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- Bloomington Ordinance Found Unconstitutional
Newsletter > March 2019 > "Bloomington Ordinance Found Unconstitutional"
Bloomington Ordinance Found Unconstitutional
Gary Founds and Mike Allen, Mallor Grodner, LLP, email@example.com
An increasing number of municipalities across the country are using zoning ordinances to give universities the right to determine whether a given fraternity or sorority may occupy privately-owned property. Typically, zoning ordinances accomplish this task by allowing the use of property as a “fraternity or sorority house” in a given zoning district, and then defining “fraternity or sorority house” by reference to the occupants of the house being recognized or sanctioned as a fraternity or sorority by a specified institution of higher education. Such a scheme provides universities with the ability to allow private ownership of Greek houses (thereby alleviating the expense of maintenance and some of the potential liability risk that would otherwise derive from owning Greek houses directly), while still providing the ability to control the identity of the organizations that live in those houses. The universities, to some extent, are able to have their cake and eat it too.
The municipal governments that adopt these ordinances also benefit since these ordinances provide municipalities an easy solution for dealing with the challenges that sometimes arise when Greek organizations violate other local ordinances, such as noise or nuisance ordinances. For example, if the members of a Greek organization engage in problematic behavior, the university will likely withdraw recognition of that organization, which causes the organization to cease being a “fraternity or sorority” for purposes of the zoning ordinance, and which then gives the municipality an easy excuse for forcing the members of that organization to vacate the property.
Although these ordinances might seem acceptably symbiotic to the municipalities and institutions of higher education involved, they are legally problematic, as recently demonstrated by a case involving our client, UJ-Eighty Corporation. UJ-Eighty owns, among other properties, a fraternity/sorority house in Bloomington, Indiana near the campus of Indiana University. In 2002, when UJ-Eighty acquired this house, the house was considered a “Fraternity/Sorority House” under the local zoning ordinances, pursuant to the following definition:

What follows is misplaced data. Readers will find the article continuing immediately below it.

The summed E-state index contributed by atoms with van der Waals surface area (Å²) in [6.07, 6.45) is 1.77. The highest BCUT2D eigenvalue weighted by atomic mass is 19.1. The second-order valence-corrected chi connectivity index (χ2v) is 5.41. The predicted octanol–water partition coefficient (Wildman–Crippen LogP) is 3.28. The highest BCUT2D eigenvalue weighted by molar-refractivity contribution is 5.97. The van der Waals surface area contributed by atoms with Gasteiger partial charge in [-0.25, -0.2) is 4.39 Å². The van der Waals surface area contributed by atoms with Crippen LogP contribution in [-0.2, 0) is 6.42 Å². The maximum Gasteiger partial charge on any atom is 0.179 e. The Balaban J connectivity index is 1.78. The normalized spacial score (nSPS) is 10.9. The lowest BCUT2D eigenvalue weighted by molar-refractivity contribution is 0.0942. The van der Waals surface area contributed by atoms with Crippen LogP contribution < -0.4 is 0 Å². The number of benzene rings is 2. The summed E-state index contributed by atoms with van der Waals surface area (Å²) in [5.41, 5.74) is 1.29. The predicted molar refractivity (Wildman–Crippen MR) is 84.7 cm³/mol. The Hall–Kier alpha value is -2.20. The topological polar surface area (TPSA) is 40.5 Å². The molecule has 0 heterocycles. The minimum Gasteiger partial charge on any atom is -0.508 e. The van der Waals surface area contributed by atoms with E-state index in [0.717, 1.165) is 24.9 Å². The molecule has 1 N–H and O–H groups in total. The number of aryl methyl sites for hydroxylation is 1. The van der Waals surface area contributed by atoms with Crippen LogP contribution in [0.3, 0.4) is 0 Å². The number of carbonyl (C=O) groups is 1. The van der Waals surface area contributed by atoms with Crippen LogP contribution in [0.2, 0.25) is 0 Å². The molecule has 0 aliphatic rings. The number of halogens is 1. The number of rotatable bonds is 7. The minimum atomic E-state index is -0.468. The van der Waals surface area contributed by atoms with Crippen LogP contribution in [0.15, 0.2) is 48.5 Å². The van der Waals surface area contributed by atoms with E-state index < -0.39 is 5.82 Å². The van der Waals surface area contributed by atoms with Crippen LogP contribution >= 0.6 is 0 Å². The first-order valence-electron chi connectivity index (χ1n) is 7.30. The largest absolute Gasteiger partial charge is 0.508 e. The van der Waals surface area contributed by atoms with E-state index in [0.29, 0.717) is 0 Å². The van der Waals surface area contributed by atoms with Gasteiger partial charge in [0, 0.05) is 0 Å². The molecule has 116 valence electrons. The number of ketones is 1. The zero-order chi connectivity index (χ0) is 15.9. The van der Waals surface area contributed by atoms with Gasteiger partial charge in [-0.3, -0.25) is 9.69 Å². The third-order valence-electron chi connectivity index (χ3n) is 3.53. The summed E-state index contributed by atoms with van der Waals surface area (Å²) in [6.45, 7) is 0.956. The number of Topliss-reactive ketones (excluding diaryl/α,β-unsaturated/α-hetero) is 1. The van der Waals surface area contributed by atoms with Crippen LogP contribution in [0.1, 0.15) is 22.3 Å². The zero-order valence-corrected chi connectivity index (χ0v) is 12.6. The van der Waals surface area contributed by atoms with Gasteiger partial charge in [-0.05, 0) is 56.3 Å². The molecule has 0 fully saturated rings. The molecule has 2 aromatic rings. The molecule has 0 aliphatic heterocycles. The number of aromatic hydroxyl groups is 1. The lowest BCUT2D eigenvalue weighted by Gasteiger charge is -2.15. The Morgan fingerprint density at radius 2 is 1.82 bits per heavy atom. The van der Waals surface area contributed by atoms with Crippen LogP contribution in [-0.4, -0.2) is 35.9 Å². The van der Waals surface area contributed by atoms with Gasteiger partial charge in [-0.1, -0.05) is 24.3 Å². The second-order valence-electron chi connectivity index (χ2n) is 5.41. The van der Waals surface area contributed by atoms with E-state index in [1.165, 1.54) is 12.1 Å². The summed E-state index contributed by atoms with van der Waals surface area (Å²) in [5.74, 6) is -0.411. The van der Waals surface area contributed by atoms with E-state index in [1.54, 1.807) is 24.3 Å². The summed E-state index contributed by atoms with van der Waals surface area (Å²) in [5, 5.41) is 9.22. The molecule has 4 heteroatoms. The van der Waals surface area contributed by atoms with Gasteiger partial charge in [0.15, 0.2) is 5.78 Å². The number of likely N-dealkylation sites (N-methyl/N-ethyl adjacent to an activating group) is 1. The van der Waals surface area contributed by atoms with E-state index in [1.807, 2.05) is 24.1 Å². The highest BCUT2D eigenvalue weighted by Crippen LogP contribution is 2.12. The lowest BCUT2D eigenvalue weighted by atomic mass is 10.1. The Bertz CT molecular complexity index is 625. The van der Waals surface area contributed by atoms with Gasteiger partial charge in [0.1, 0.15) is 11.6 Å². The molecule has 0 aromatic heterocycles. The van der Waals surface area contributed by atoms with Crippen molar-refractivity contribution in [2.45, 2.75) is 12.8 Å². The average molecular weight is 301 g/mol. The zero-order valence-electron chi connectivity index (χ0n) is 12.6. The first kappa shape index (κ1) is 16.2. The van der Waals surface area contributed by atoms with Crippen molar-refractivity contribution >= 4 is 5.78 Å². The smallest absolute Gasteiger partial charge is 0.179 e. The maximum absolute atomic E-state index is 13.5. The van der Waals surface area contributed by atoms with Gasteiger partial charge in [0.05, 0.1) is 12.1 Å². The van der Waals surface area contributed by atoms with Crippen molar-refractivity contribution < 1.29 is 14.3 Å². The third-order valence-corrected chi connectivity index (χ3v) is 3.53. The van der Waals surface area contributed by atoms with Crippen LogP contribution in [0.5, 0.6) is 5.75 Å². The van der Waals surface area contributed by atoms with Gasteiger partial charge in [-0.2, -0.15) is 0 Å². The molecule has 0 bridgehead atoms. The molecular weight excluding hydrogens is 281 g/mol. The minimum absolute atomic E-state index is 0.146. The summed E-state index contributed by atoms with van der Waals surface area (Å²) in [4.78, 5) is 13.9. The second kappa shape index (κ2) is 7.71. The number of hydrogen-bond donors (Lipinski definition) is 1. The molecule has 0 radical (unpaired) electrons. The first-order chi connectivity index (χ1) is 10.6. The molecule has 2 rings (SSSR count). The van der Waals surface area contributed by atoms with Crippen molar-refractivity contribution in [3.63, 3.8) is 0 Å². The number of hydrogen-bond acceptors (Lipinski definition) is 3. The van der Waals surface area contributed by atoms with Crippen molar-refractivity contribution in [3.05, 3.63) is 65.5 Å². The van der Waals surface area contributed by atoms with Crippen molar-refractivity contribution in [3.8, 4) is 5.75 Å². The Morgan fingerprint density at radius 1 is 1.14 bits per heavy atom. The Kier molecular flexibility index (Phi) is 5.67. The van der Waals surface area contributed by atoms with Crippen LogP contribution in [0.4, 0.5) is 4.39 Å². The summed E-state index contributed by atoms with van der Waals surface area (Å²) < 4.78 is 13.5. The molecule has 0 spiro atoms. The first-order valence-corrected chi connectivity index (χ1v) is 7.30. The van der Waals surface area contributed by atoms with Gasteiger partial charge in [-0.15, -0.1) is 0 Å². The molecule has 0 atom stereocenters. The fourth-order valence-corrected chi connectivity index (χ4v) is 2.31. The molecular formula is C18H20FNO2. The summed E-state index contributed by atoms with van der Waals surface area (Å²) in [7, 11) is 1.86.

A building or portion thereof used for sleeping accommodations, with or without accessory common rooms and cooking and eating facilities, for groups of unmarried students in attendance at an educational institution. Shall also include any building or portion thereof in which individual rooms or apartments are leased to individuals, but occupancy is limited to members of a specific fraternity or sorority, regardless of the ownership of the building or the means by which occupancy is so limited.
In 2015, however, the City of Bloomington changed this definition to read as follows:
“Fraternity/Sorority House” means a building or portion thereof used for sleeping accommodations, with or without accessory common rooms and cooking and eating facilities, for groups of unmarried students who meet the following requirements: all students living in the building are enrolled at Indiana University, Bloomington Campus; and Indiana University has sanctioned or recognized the students living in the building as being members of a fraternity or sorority through whatever procedures Indiana University uses to render such a sanction or recognition. Shall also include a building or portion thereof in which individual rooms or apartments are leased to individuals, but occupancy is limited to members of a specific fraternity or sorority, regardless of the ownership of the building or the means by which occupancy is so limited, provided the two requirements noted in the first sentence of this definition are also met.
UJ-Eighty leased the house in 2016 to the Gamma-Kappa Chapter of Tau Kappa Epsilon, Inc. (“TKE Chapter”). In February 2018, the University revoked the TKE chapter’s’s official recognition and informed its members that they could no longer reside in UJ-Eighty’s house. Most of the members vacated the house and moved into university dorms, but two remained.
UJ-Eighty then received two notices of violation from the City of Bloomington, alleging that the property was being used by two individuals as a dwelling in an Institutional zoning district and that the Property no longer meets the definition of a “Fraternity/Sorority House.” UJ-Eighty challenged the alleged violations and appealed to the City of Bloomington Board of Zoning Appeals (BZA).
At the hearing before the BZA, we argued that the definition of “Fraternity/Sorority House” (1) violated the Indiana State Constitution; (2) violated the Due Process Clause of the 14th Amendment to the United States Constitution; (3) was interpreted incorrectly by Planning; and (4) constituted a taking of property without just compensation. The BZA found in favor of the City, and UJ-Eighty appealed that decision to the Monroe County Circuit Court. In our briefs and in oral argument before the court, we focused our efforts on the state and federal constitutional arguments.
First, we argued that granting Indiana University the unfettered right to determine whether a given organization is a fraternity or sorority for purposes of determining compliance with zoning ordinances is an unlawful delegation of governmental authority under the Indiana Constitution and the Indiana Code. The Indiana Constitution vests legislative authority in the General Assembly. Broadly speaking, the Indiana General Assembly, via the Indiana Code, has further delegated legislative authority in the realm of real property zoning to municipal governments and has instructed them to delegate enforcement and interpretation of local zoning ordinances to Boards of Zoning Appeal.